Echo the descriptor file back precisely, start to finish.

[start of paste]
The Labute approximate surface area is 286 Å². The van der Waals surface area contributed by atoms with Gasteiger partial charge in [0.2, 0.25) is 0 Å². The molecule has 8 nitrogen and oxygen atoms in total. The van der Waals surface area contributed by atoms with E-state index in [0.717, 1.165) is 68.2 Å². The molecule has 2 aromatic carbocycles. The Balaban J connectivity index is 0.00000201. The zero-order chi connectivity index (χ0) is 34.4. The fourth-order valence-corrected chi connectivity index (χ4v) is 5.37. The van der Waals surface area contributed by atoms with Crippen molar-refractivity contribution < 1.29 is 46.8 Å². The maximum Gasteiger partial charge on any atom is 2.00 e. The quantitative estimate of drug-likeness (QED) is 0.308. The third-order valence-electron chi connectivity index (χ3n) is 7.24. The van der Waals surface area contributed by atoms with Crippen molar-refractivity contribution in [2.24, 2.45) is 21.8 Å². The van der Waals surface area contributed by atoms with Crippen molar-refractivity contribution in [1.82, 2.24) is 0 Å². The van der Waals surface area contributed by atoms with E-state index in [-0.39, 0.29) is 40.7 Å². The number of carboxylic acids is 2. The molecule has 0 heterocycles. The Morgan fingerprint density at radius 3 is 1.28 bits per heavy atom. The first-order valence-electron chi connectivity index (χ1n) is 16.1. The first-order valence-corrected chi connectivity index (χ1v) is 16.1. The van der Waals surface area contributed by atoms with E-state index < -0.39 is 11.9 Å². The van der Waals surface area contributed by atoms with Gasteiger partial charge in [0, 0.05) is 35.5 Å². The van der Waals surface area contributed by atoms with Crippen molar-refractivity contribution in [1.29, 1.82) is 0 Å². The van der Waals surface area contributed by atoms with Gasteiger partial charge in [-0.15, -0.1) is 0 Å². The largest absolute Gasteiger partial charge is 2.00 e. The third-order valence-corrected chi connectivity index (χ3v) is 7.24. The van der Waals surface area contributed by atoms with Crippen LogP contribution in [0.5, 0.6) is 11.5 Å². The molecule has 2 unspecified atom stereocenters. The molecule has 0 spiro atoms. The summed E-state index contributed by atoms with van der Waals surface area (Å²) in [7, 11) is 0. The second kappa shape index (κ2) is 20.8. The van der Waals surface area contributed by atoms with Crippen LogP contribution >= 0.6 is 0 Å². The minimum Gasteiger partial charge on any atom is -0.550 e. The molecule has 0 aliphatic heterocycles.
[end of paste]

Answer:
The Labute approximate surface area is 286 Å². The van der Waals surface area contributed by atoms with Gasteiger partial charge in [0.2, 0.25) is 0 Å². The molecule has 8 nitrogen and oxygen atoms in total. The van der Waals surface area contributed by atoms with E-state index in [0.717, 1.165) is 68.2 Å². The molecule has 2 aromatic carbocycles. The Balaban J connectivity index is 0.00000201. The zero-order chi connectivity index (χ0) is 34.4. The fourth-order valence-corrected chi connectivity index (χ4v) is 5.37. The van der Waals surface area contributed by atoms with Crippen molar-refractivity contribution < 1.29 is 46.8 Å². The maximum Gasteiger partial charge on any atom is 2.00 e. The quantitative estimate of drug-likeness (QED) is 0.308. The third-order valence-electron chi connectivity index (χ3n) is 7.24. The van der Waals surface area contributed by atoms with Crippen molar-refractivity contribution in [2.24, 2.45) is 21.8 Å². The van der Waals surface area contributed by atoms with Crippen molar-refractivity contribution in [1.82, 2.24) is 0 Å². The van der Waals surface area contributed by atoms with E-state index in [-0.39, 0.29) is 40.7 Å². The number of carboxylic acids is 2. The molecule has 0 heterocycles. The Morgan fingerprint density at radius 3 is 1.28 bits per heavy atom. The first-order valence-electron chi connectivity index (χ1n) is 16.1. The first-order valence-corrected chi connectivity index (χ1v) is 16.1. The van der Waals surface area contributed by atoms with E-state index < -0.39 is 11.9 Å². The van der Waals surface area contributed by atoms with Gasteiger partial charge in [0, 0.05) is 35.5 Å². The van der Waals surface area contributed by atoms with Crippen molar-refractivity contribution in [1.29, 1.82) is 0 Å². The van der Waals surface area contributed by atoms with Gasteiger partial charge in [-0.15, -0.1) is 0 Å². The largest absolute Gasteiger partial charge is 2.00 e. The third-order valence-corrected chi connectivity index (χ3v) is 7.24. The van der Waals surface area contributed by atoms with Crippen LogP contribution in [0.5, 0.6) is 11.5 Å². The molecule has 2 unspecified atom stereocenters. The molecule has 0 spiro atoms. The summed E-state index contributed by atoms with van der Waals surface area (Å²) in [7, 11) is 0. The second kappa shape index (κ2) is 20.8. The van der Waals surface area contributed by atoms with Crippen LogP contribution >= 0.6 is 0 Å². The minimum Gasteiger partial charge on any atom is -0.550 e. The molecule has 0 aliphatic heterocycles.